If your teenager wants to meet the person you are dating and you have been out on more then just a few dates, maybe now is a good time to introduce the two. The timing works best when everyone is happy about it.

Introducing Your Teenagers

You can and should date without introducing your kids or teenagers to your dates. This gives you time to evaluate them without the children trying to help you with the process. This makes it easier for them to not hate him or her right off the bat or love him right off the bat. Either way can make it hard for you. So, waiting is a good idea.

You should still be honest, but you can meet your dates outside of the home for the sake of peace and for a better time. This also gives the other person time to get used to the idea of your kids before they are aggressive or such to him or her.

Deciding to introduce your teenagers to your date should happen after there is a commitment between the two of you. Something that goes deeper then the casual relationship. When this happens it is time for you to bring your date home to meet your kids. Start out with something fun and easy going. Don't put pressure on anyone involved. You could do a fun dinner out, a movie, or something else that your teenager might enjoy. This can loosen up the tone and make it more friendly. Then take your time.

But I Am An Adult

It is true that your have reached adulthood (at least a few years ago) and this makes it so you aren't accountable to anyone. You can date without your children's knowledge, understanding, or blessings. After all, you are an adult. However, it will go much easier for you if you follow a few simple steps. But, you aren't really giving up your adulthood and the rights that come with it by talking to your teenager, avoiding lying to him or her, and making sure you are spending time with them. While it may seem easier to just do what you want, sharing that part of your life will make it easier for everyone in the long run.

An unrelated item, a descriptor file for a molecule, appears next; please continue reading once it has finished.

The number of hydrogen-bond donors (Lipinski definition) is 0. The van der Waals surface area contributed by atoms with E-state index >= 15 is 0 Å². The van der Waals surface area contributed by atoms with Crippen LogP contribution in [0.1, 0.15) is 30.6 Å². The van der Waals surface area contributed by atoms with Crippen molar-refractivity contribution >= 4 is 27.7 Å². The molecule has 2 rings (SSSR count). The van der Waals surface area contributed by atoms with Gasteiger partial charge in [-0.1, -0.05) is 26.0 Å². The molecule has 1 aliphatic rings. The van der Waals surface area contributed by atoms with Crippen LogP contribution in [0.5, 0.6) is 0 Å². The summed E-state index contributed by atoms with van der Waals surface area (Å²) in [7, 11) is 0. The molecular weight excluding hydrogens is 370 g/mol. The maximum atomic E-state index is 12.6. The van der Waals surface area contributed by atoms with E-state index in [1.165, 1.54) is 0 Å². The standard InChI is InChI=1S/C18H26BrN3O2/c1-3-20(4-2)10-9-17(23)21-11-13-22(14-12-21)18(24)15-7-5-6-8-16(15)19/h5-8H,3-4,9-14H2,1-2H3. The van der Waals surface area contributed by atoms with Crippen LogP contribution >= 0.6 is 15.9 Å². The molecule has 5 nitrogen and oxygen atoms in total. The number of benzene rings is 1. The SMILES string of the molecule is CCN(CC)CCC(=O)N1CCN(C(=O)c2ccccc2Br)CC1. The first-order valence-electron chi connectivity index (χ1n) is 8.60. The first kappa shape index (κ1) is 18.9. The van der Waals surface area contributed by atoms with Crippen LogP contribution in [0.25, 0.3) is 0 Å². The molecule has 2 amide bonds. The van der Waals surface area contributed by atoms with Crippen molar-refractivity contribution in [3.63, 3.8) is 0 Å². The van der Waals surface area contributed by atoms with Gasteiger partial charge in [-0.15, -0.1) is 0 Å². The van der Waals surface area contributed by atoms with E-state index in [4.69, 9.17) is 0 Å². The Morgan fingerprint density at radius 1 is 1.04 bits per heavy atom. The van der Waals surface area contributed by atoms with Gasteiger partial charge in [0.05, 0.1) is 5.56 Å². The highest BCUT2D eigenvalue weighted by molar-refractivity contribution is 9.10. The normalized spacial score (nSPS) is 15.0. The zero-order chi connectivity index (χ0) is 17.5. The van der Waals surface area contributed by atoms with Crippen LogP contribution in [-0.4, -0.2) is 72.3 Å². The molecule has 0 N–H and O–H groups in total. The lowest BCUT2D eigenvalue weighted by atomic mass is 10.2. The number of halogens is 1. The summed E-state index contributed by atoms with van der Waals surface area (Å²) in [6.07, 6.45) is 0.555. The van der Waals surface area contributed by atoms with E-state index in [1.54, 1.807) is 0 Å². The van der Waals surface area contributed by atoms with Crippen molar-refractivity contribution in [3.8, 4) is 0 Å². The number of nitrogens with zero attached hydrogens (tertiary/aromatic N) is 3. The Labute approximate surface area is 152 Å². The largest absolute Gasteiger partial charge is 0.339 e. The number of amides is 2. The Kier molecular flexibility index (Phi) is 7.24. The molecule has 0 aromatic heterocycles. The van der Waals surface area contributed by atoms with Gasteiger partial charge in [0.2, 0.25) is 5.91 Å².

Being a single parent comes with a lot of challenges. It isn't easy. All parenting tends to have its mistakes and single parents will make their share just like those who are married. Dating doesn't have to be one of those mistakes. A few simple steps and rules and you can have happy children and a relationship as well.


Submit a Comment

  • aidenofthetower profile imageAUTHOR


    7 years ago

    @K I am sorry to hear of your situation. Unfortunately I don't really have any good advice. The situation is one that need correcting long before you came around. For young adults to be that abusive they were allowed to from a much younger age and really needed it dealt with now. At the same time, for a mom to put up with it likely means that she has lived a long time of being emotionally abused.